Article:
The new doc whipped out a big chart showing a complicated set of biochemical processes. He explained that through the Human Genome Project, researchers have discovered a common but not yet widely known genetic mutation that has far-reaching implications for dozens of health conditions. It can’t be “fixed” but it can be treated. Treatment can improve or prevent all sorts of health problems.

So, while I have about a 3rd grade understanding of all things scientific (for which I place a large part of the blame on my high school chemistry teacher, Mr. L., who came to class stoned every single day), I’m going to give you the basics and point you toward resources for more information.

What’s the mutation?

We all have 2 copies of the MTHFR** gene.  MTHFR stands for methylenetetrahydrofolate reductase. The purpose of this gene is to produce the MTHFR enzyme, which the body needs for a myriad of functions including production of neurotransmitters, immune system function, cardiovascular health and much much more. It does this through a multistep process that converts folic acid and vitamin B12 into methyl folate and methyl B12, which are the forms required to make the enzyme. (This is often called the methylation process or methylation pathway and there is much more to it than this one gene, but the MTHFR gene is critical.)

There are many variations of the mutation and since we each have 2 copies of the gene, there are a number of possible combinations. For instance, you can have 2 healthy MTHFR genes, one healthy copy and one mutated copy or 2 mutated copies. Generally, people with 2 mutated copies will have more significant health problems than people with one mutated copy. Overall, some studies suggest that as much as 40 percent of the population has an MTHFR mutation.

What health issues are related to MTHFR mutations?  

Are you ready for a truly astounding list? Here’s an abbreviated list (more available at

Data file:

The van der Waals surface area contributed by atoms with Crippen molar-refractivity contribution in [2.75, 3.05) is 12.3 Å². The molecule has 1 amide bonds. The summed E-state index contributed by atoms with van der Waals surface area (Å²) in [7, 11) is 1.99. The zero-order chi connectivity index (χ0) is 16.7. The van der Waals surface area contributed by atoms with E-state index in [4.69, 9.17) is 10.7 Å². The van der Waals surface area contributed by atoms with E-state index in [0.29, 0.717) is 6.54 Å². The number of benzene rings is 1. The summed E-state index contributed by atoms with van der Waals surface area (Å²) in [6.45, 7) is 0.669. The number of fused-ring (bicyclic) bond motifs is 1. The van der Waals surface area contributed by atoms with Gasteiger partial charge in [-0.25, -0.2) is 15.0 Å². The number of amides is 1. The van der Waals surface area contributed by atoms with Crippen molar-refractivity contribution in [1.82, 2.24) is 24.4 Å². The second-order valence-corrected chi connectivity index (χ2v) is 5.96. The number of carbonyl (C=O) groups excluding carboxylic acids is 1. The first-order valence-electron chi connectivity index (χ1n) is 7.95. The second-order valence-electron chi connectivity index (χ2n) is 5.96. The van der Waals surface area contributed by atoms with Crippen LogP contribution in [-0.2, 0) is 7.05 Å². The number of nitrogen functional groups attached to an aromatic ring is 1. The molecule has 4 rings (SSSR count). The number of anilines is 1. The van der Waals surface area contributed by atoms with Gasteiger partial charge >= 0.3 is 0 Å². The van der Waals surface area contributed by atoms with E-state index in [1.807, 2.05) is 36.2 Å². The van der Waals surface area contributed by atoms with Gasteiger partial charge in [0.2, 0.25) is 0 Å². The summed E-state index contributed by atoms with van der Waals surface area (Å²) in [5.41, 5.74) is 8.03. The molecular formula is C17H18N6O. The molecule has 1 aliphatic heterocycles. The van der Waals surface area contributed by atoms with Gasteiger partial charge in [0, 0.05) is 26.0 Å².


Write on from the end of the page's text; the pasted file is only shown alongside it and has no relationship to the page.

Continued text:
• Autism (a whopping 98% of autistic children test positive for the MTHFR mutation)
  • Addictions, such as smoking, drugs, alcohol
  • Depression, anxiety, OCD, schizophrenia, bipolar disorder
  • Down’s syndrome
  • Miscarriages
  • Pulmonary embolisms
  • Fibromyalgia
  • Chronic Fatigue Syndrome
  • Chemical Sensitivity
  • Parkinson’s Disease
  • Irritable Bowel Syndrome
  • Pre-eclampsia
  • Stroke
  • Spina bifida
  • A variety of cancers, including colon, rectal and gastric cancer
  • Vascular Dementia
  • Blood clots
  • Congenital Heart Defects
  • Deficits in childhood cognitive development
  • Migraines with aura
  • Low HDL
  • High homocysteine
  • Post-menopausal breast cancer
  • Atherosclerosis
  • Type 1 Diabetes
  • Epilepsy
  • Primary Closed Angle Glaucoma
  • Alzheimer’s Disease
  • Potential drug toxicities including methotrexate, anti-epileptics
  • Cervical dysplasia
  • Increased bone fracture risk in post-menopausal women
  • Multiple Sclerosis
  • Prostate Cancer
  • Myocardial Infarction (Heart Attack)
  • Nitrous Oxide Toxicity
  • Heart Murmurs
  • Impaired ability to detoxify heavy metals and other common toxins

I suspect you or someone close to you has one or more of these conditions. If not, then you are clearly from a genetically superior pool and we would like to begin cloning you immediately.

How do I know if I have an MTHFR mutation?

A simple blood test will tell you if you have the mutation. It will tell you if you have one or two copies of the mutation and identify which variation(s) of the mutation you have. The test is sometimes covered by health insurance and sometimes not.

The bad news is that it’s likely your doctor has never heard of MTHFR and if you ask about it, you will risk getting that I-wish-my-patients-would-stop-reading-crap-on-the-internet-and-think-they-know-more-than-me look. If that’s the response, you have a few choices: insist on being tested; find a more open-minded doctor; or get the test on your own (details available through the resources listed below).

What’s the treatment for an MTHFR mutation?

The basic approach to treating an MTHFR mutation is to simply supplement with l-methyl folate and methyl B12, which are available without a prescription. This by-passes the conversion process that is impaired by the MTHFR mutation.  The dosage you’ll need will vary, but it’s generally a good idea to start small and work your way up to higher doses. (IMPORTANT: Taking folic acid, which is a synthetic form of folate, can make the condition much worse.)

Of course, nothing in the world is THAT simple. There are many other factors at play. For instance, if your digestive system is a mess, you may need to fix that before the supplements can help or you may need to take additional steps to detoxify an accumulation of heavy metals from your body.